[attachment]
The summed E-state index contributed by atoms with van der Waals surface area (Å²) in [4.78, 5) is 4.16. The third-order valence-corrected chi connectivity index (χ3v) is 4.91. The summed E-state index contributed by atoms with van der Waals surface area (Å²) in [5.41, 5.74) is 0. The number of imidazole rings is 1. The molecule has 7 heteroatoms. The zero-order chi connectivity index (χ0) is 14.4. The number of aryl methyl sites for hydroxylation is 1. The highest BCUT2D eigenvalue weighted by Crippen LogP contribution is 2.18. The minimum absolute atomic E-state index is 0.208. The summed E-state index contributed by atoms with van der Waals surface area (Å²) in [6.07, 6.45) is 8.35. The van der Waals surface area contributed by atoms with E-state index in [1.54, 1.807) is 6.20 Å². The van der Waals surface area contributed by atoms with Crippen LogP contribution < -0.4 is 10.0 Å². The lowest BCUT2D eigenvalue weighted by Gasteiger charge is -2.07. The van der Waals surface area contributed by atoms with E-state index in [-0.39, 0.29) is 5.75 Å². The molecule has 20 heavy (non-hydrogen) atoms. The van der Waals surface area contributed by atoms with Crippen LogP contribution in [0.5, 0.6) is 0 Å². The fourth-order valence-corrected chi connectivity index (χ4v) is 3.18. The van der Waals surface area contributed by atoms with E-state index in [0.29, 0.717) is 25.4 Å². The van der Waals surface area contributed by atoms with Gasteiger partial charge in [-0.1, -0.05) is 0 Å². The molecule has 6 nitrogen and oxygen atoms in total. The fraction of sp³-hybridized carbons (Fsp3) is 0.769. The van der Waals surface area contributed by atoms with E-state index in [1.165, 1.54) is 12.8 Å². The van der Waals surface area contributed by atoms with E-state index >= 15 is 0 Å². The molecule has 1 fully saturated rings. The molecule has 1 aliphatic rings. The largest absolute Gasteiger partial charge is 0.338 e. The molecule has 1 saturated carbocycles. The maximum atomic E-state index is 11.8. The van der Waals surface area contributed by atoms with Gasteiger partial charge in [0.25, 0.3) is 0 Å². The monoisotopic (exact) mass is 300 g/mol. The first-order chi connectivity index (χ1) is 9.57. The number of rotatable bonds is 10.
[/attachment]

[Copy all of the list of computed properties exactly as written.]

The summed E-state index contributed by atoms with van der Waals surface area (Å²) in [4.78, 5) is 4.16. The third-order valence-corrected chi connectivity index (χ3v) is 4.91. The summed E-state index contributed by atoms with van der Waals surface area (Å²) in [5.41, 5.74) is 0. The number of imidazole rings is 1. The molecule has 7 heteroatoms. The zero-order chi connectivity index (χ0) is 14.4. The number of aryl methyl sites for hydroxylation is 1. The highest BCUT2D eigenvalue weighted by Crippen LogP contribution is 2.18. The minimum absolute atomic E-state index is 0.208. The summed E-state index contributed by atoms with van der Waals surface area (Å²) in [6.07, 6.45) is 8.35. The van der Waals surface area contributed by atoms with E-state index in [1.54, 1.807) is 6.20 Å². The van der Waals surface area contributed by atoms with Crippen LogP contribution < -0.4 is 10.0 Å². The lowest BCUT2D eigenvalue weighted by Gasteiger charge is -2.07. The van der Waals surface area contributed by atoms with E-state index in [-0.39, 0.29) is 5.75 Å². The molecule has 20 heavy (non-hydrogen) atoms. The van der Waals surface area contributed by atoms with Crippen LogP contribution in [0.5, 0.6) is 0 Å². The fourth-order valence-corrected chi connectivity index (χ4v) is 3.18. The van der Waals surface area contributed by atoms with E-state index in [0.29, 0.717) is 25.4 Å². The van der Waals surface area contributed by atoms with Gasteiger partial charge in [-0.1, -0.05) is 0 Å². The molecule has 6 nitrogen and oxygen atoms in total. The fraction of sp³-hybridized carbons (Fsp3) is 0.769. The van der Waals surface area contributed by atoms with E-state index in [1.165, 1.54) is 12.8 Å². The van der Waals surface area contributed by atoms with E-state index >= 15 is 0 Å². The molecule has 1 fully saturated rings. The molecule has 1 aliphatic rings. The largest absolute Gasteiger partial charge is 0.338 e. The molecule has 1 saturated carbocycles. The maximum atomic E-state index is 11.8. The van der Waals surface area contributed by atoms with Gasteiger partial charge in [0.25, 0.3) is 0 Å². The monoisotopic (exact) mass is 300 g/mol. The first-order chi connectivity index (χ1) is 9.57. The number of rotatable bonds is 10.